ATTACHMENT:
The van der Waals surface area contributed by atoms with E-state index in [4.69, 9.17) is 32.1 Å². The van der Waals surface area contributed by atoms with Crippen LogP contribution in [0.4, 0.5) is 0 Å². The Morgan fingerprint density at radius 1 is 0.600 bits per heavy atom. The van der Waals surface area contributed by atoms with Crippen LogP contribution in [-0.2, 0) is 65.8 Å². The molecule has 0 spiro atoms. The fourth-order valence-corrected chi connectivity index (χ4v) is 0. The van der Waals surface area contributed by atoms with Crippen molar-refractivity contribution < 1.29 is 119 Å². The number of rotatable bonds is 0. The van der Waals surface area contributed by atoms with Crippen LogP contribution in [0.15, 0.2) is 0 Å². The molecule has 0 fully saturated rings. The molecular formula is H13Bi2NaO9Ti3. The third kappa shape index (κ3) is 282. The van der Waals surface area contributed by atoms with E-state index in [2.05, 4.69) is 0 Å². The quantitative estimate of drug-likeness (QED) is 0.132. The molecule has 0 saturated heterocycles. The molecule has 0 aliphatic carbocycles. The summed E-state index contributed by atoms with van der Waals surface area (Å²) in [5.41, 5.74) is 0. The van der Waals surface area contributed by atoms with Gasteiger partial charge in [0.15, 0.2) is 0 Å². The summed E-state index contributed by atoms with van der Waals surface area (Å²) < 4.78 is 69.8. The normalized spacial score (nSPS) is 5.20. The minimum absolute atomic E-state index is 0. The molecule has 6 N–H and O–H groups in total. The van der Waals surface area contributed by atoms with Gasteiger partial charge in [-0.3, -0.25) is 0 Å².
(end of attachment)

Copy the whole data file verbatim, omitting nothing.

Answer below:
The van der Waals surface area contributed by atoms with E-state index in [4.69, 9.17) is 32.1 Å². The van der Waals surface area contributed by atoms with Crippen LogP contribution in [0.4, 0.5) is 0 Å². The Morgan fingerprint density at radius 1 is 0.600 bits per heavy atom. The van der Waals surface area contributed by atoms with Crippen LogP contribution in [-0.2, 0) is 65.8 Å². The molecule has 0 spiro atoms. The fourth-order valence-corrected chi connectivity index (χ4v) is 0. The van der Waals surface area contributed by atoms with Crippen molar-refractivity contribution < 1.29 is 119 Å². The number of rotatable bonds is 0. The van der Waals surface area contributed by atoms with Crippen LogP contribution in [0.15, 0.2) is 0 Å². The molecule has 0 fully saturated rings. The molecular formula is H13Bi2NaO9Ti3. The third kappa shape index (κ3) is 282. The van der Waals surface area contributed by atoms with E-state index in [2.05, 4.69) is 0 Å². The quantitative estimate of drug-likeness (QED) is 0.132. The molecule has 0 saturated heterocycles. The molecule has 0 aliphatic carbocycles. The summed E-state index contributed by atoms with van der Waals surface area (Å²) in [5.41, 5.74) is 0. The van der Waals surface area contributed by atoms with Gasteiger partial charge in [0.15, 0.2) is 0 Å². The summed E-state index contributed by atoms with van der Waals surface area (Å²) < 4.78 is 69.8. The normalized spacial score (nSPS) is 5.20. The minimum absolute atomic E-state index is 0. The molecule has 6 N–H and O–H groups in total. The van der Waals surface area contributed by atoms with Gasteiger partial charge in [-0.3, -0.25) is 0 Å².